And just when did 22, 24 or even 25 become the cut-off point for young adults to make their choices in life? Just last week, I had the pleasure of coffee and conversation with a recent graduate of my university, a 22 year-old woman who is brilliant, beautiful and will achieve whatever she wants. And here she was . . . worried that she didn't have a "plan" for the next few years, or even the few years after she finished law school. Part of me understood exactly where she was coming from, having had the same anxieties after I finished college and had gotten off to a less-than-terrific start in graduate school (except I wasn't as smart and certainly not as attractive as my former student). But the other part of me -- the semi-grown up part -- couldn't believe what I was hearing. How could someone like this feel pressure about anything? Here is someone who is as good as it gets, and yet feeling like she wasn't moving ahead fast enough.

This was not the first conversation I have had like this with former students (and now friends) in their twenties. For all I make fun of some AU students, I have had the privilege over 18 years to teach some incredible young men and women, people far more talented, hard-working and mature than I was in college. Confession: I wasn't nearly as together as my students are when I was 21, 22 or 24. The difference was, and this may not apply to everyone going through the post-college blues now, is that I was never pushed to achieve, achieve, achieve and achieve. Kids now have a hard time just being kids. I had good time being 12 when I was 12, being 15 when I was 15, and 17 when I was 17. Now the pressure to make not just good grades, but perfect ones, to build a resume so that colleges will give you a serious look, to devote ridiculous amounts of time and money to their children's sports interests to "round out" that perfect child (and secure a professional contract or, at minimum, college scholarship) is not just wildly disproportionate to its long-term significance. It is dangerous. Our amazement at the intellectual capacity of our children and our propensity to treat them as trained seals obscures the reality that we are dealing with young people, whether 9, 13, 19 or 22, who are emotionally and socially not prepared for the world we want them to enter.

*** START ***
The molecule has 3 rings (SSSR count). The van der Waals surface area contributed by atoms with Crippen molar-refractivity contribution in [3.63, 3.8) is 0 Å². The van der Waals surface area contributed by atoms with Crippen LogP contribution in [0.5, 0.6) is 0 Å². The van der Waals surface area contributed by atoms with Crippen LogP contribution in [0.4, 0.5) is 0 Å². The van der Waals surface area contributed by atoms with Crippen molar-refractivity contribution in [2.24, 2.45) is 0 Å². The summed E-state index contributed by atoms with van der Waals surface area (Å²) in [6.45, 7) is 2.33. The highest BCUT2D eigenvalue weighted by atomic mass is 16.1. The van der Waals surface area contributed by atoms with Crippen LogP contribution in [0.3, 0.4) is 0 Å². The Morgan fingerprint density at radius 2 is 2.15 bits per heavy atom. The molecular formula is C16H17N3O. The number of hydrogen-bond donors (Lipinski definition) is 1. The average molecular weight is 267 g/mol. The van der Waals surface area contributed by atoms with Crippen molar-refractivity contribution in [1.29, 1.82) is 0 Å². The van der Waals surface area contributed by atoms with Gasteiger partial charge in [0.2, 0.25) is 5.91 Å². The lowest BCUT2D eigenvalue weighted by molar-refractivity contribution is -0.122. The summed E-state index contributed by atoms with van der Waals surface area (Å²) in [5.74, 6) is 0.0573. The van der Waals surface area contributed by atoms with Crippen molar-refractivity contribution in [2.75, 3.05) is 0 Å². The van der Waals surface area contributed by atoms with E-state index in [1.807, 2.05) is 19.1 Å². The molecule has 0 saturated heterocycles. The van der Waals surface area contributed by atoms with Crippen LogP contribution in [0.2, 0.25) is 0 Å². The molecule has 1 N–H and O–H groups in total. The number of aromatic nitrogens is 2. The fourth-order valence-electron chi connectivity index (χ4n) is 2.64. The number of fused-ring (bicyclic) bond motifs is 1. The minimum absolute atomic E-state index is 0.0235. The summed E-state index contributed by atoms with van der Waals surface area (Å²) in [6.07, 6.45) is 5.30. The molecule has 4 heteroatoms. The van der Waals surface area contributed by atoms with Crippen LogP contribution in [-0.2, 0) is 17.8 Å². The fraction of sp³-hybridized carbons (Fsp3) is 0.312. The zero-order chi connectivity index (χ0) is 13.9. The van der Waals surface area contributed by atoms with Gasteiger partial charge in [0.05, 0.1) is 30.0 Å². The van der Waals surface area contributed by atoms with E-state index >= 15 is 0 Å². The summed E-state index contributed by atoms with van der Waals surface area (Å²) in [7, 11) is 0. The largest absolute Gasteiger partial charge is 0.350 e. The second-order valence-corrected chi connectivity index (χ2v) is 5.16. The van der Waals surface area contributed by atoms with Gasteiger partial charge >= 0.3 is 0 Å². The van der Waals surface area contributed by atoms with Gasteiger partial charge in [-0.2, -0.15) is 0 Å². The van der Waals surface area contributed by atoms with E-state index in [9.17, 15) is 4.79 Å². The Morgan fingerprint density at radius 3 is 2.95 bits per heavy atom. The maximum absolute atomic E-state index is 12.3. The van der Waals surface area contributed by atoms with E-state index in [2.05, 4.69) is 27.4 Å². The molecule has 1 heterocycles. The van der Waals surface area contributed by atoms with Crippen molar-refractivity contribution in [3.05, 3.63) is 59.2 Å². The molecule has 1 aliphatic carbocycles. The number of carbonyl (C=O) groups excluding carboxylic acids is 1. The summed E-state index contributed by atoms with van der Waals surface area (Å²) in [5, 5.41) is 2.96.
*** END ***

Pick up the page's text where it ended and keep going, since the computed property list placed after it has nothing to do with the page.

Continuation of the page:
Take your time. Make sure your first adult choices are good ones. They are not permanent. Think of them as guideposts for the next round. Don't be afraid to make mistakes. Above all, relax and remember that it is your life you are living.

* * * * * * * * * *

How do you know where you will end up in 10 or 20 years? Well, you don't. But hopefully the place you find yourself, whether in the White House or an African village, in Bethesda or in Timbuktu, will be the place you want to be. In our best moments, we all want to make a difference in lives of other people. But you cannot make a difference unless you are passionate about how you choose to live your life. Not just the work you do, but the books you read, the music you play and listen to, the friends you make and value . . . the whole thing. In the end, be happy that you made the right choice for yourself, not just the right choice for others. Take a chance on your dreams, and you may find the view from the other side more beautiful than you could have ever imagined.

Jazz in downtown Bethesda

This Friday evening, June 1st, my jazz trio, Zeebop, will play on the patio of California Tortilla in downtown Bethesda from 6-8 p.m. CalTort is located at 4632 Cordell Ave., across from Grapeseed, in between Victor's Pizza and Night Dreams -- true one-stop shopping.

Mark Caruso, our regular guitarist in Ocio Jazz, and I will be joined by my good friend and former band mate, Scott Aronson, on bass. Scott's presence means we will probably funk it up a bit. He can make even white folks want to dance.